It’s now en vogue to criticize someone else’s polling as biased. It’s the easiest way discredit a pollster’s results, especially when you don’t like them. We’ve done it here, here and here. Civitas has done it here, here and here. Under the Dome here; Progressive Pulse here; and Capital Beat here. There nothing wrong with a strong critique of polling questions. In part, that’s why this blog exists. But sometimes I think we may go too far, and end up missing the story.
Claiming bias is also a good way to avoid having to analyze polling results. Just cast the results aside as biased and you’re done with it. The N&O fell in that trap yesterday when discussing our recent Raleigh survey concerning Dorothea Dix Park. Ryan Beckwith makes the observation:
A follow-up question asked if voters would support leasing a smaller section of the park, but it's tainted by wording of the "historic core" that is "crucial to the success of a future destination park."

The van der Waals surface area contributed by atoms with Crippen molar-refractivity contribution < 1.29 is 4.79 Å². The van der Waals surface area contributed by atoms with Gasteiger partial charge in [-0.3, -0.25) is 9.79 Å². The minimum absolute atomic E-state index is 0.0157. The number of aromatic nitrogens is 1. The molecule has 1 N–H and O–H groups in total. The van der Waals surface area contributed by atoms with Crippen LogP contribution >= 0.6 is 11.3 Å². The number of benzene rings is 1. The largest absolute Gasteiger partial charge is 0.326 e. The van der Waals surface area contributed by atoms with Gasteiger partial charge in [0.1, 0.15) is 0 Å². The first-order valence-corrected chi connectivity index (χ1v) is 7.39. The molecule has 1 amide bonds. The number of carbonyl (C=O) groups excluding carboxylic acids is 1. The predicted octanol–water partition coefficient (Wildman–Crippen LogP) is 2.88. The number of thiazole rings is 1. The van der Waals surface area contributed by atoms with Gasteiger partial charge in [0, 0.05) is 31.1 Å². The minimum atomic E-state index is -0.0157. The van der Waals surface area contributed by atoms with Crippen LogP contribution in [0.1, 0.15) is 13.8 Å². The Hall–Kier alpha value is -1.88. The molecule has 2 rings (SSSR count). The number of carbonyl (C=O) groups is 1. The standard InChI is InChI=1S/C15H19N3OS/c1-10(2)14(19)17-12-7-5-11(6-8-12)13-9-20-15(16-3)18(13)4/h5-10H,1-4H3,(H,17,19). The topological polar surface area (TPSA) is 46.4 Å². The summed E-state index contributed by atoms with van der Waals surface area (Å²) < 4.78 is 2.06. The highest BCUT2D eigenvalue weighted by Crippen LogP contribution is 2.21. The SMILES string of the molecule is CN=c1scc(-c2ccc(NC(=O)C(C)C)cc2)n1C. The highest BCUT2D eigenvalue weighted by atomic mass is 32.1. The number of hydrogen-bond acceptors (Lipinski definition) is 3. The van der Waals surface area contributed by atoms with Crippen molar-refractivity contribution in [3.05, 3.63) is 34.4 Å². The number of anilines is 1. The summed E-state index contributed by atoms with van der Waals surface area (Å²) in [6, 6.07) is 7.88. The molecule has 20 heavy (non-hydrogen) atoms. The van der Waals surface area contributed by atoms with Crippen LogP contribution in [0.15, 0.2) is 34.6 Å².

Fair enough. But he doesn’t report the results of the question, and most importantly misses the fact that while he considers the wording tainted, it is still true. Sometimes the truth is biased and that’s not a bad thing. Bias is also a matter of opinion. Some may consider a question biased, while others disagree. Some polling questions are also intentionally biased as a scientific way to measure the strength of an argument.
I tried to avoid simply claiming bias when discussing the most recent poll released by the NC Association of Realtors. The poll was biased, no doubt. But instead of claiming bias and walking away, I tried to point out instances when the question wording was not just bias, but factually inaccurate or misleading.
I didn’t further analyze the results of that poll on this blog, but there are lessons to be learned from the results. And in counties that will now face a transfer tax referendum, I suggest people look at these poll results for insight into how their pro-and-anti-transfer tax campaigns should be run.
Even in the face of bias we shouldn’t be scared to analyze, there is still something to be learned. Factual inaccuracy, however, is a different story.